Character creation is part of what makes this "rules-medium" in my estimation. There are plenty of options, templates, point-buy, and ways of making one's character interesting and ready to adventure.
The Debt concept where a character can borrow extra points at character creation but are then converted into money owed to one or more individuals/entities as the game starts... is genius. Even if I've seen things similar to that in Amber or Star Wars, the way it's handled in DayTrippers feels uniquely awesome! Definitely something I'll be borrowing down the road.
Doing stuff is open to interpretation, but those interpretations are given many guidelines. GMs are advised on what to do when a roll misses by 1 or more, hits exactly, exceeds by 1, etc.
Where are the random tables? There aren't any. Selections are chosen like rational adults based on context, logic... my inner-Animal (Yes, Animal - remember that muppet who beat on his drum set while chanting his own name?) wants to roll dice and see what happens. Gonzo style! DayTrippers doesn't let me scratch that particular itch. Personally, I'd love to see random tables everywhere! [Pssst - keep reading! All those tables I wanted are in the GM Guide]
The artwork is mostly forgettable. That's something I'd like to see re-done if there's ever another version or edition.
Lots of great examples, shaded in grey to set them apart, show how character creation and combat work. Well enough, I feel.
The Experience section is full of interesting ways for PCs to earn experience points in order to improve their character, but, for me, it's too involved and intricate. As a GM, I've got to worry about several things at once. Deciding the inherent XP value of a particular scene vs. each character goes beyond the call of duty. If I were running DayTrippers, I'd repeat the ease of Vampire: the Masquerade, where at the end of a session, characters would get 1 point for showing up, another for completing goals, a third for solid roleplaying, etc.
This is where you find out how to run campaigns as the creator intended. Not that DayTrippers can't be run however the GM and players want, but this is the guide for how it's meant to be.
First, we're treated to an essay on surrealism. Next, the text teaches us about emotionally charged language, bleed, psychic content, and "The PC sheet is a psychic osmotic membrane." I enjoyed this lengthy section because of its good roleplaying and game management advice, as well as, seemingly being on the verge of exploring a new way to roleplay... though, it stops short of that.
The book has all the random tables I was looking for in the Core Rules, which is nice. With the GM Guide you can generate almost anything you care to, from locations to lifeforms to drama.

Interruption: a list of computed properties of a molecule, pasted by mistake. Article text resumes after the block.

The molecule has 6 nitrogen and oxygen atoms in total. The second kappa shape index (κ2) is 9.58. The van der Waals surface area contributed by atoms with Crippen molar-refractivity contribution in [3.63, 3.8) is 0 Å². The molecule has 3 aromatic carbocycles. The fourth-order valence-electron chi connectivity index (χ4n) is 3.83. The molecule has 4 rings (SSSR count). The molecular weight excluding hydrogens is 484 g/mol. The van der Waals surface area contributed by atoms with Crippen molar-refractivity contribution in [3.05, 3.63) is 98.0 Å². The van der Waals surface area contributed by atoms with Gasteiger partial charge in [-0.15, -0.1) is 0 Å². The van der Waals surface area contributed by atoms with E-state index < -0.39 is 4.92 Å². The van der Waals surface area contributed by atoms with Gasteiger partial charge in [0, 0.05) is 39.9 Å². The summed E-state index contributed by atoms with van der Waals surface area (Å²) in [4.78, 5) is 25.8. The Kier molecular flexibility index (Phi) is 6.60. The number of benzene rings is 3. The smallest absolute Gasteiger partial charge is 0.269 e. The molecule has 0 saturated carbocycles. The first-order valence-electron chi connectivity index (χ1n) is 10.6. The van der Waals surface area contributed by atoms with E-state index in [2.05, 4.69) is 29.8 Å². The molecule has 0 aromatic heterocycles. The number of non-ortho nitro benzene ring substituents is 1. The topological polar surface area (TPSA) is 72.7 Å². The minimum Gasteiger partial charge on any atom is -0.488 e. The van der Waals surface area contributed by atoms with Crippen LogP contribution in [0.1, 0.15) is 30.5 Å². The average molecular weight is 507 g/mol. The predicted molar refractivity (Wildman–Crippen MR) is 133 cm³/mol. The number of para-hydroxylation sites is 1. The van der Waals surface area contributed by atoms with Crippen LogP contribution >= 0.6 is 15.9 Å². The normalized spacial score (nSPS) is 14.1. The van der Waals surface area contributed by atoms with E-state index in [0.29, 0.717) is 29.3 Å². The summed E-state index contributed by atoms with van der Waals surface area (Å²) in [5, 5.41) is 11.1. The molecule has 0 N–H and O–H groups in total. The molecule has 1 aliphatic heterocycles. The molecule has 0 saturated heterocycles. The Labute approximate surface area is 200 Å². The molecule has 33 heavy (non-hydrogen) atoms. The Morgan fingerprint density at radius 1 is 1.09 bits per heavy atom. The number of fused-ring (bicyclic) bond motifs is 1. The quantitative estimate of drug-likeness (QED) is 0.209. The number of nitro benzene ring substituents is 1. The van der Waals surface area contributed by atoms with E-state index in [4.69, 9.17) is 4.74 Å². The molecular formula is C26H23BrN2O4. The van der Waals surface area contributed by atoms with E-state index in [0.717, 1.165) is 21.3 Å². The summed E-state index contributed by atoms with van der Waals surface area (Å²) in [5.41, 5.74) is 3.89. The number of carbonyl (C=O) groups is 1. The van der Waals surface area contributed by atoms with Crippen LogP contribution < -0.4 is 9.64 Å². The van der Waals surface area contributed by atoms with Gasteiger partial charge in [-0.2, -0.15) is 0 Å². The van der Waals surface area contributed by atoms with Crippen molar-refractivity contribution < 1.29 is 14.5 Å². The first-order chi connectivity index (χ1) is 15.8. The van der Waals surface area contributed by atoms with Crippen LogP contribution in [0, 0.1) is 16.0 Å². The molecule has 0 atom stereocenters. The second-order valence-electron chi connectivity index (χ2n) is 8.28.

Basically, it covers everything that's in a DayTrippers game to a satisfactory depth. There's more about what PCs can get up to, missions, slipstreams, planets, time travel, and pretty much what you'd expect.
You do have to consider the Story as an emergent and unpredictable thing that grows out of Player interaction with a PlotField; you have to think of Plot as something you don’t so much “control” as elevate through collaborative play in a dramatic trajectory while the Players do the real driving; and most importantly you have to think of Characters, Locations and Events as a loose network of individual Objects, capable of being encountered and arranged in many different ways.
That right there should tell us something about the game. To get the most out of DayTrippers, to run a session or campaign like it's supposed to be run, GMs will need to do some heavy-lifting pre-game prep (though there are plenty of helpful suggestions for the first few sessions).
Or maybe it's trying to tell us to "be flexible and in the moment"? If it is, then I'd suggest the language turn itself down a notch or two for the common man. But, hey, that's just me.
For GMs like myself who are both lazy and don't have the time, I can't imagine putting in the necessary effort to make DayTrippers shine like it should. And maybe I could GM a great session without anything more than an interesting idea, hook, and a few scattered thoughts. I don't know. The book seems to imply that I probably can't or shouldn't try. Although, it's possible that I've inferred too much.
There's a lot more pages than the Core Rules (120 to be exact), and so more art. Some of it is decent and gives readers a sense of the setting, world, and possible adventures to be had. But a lot of it is mediocre and just seems to break up the text at a quarter-page a pop. Thankfully, the text is well laid out and makes for easy reading.
I guess that's it. Unfortunately, I've no idea what this review accomplished. At least I shed some light on the Core Rules and GameMasters Guide. Check them out if you're intrigued by a surreal science fiction reality-hopping RPG.
Reviewed by Venger Satanis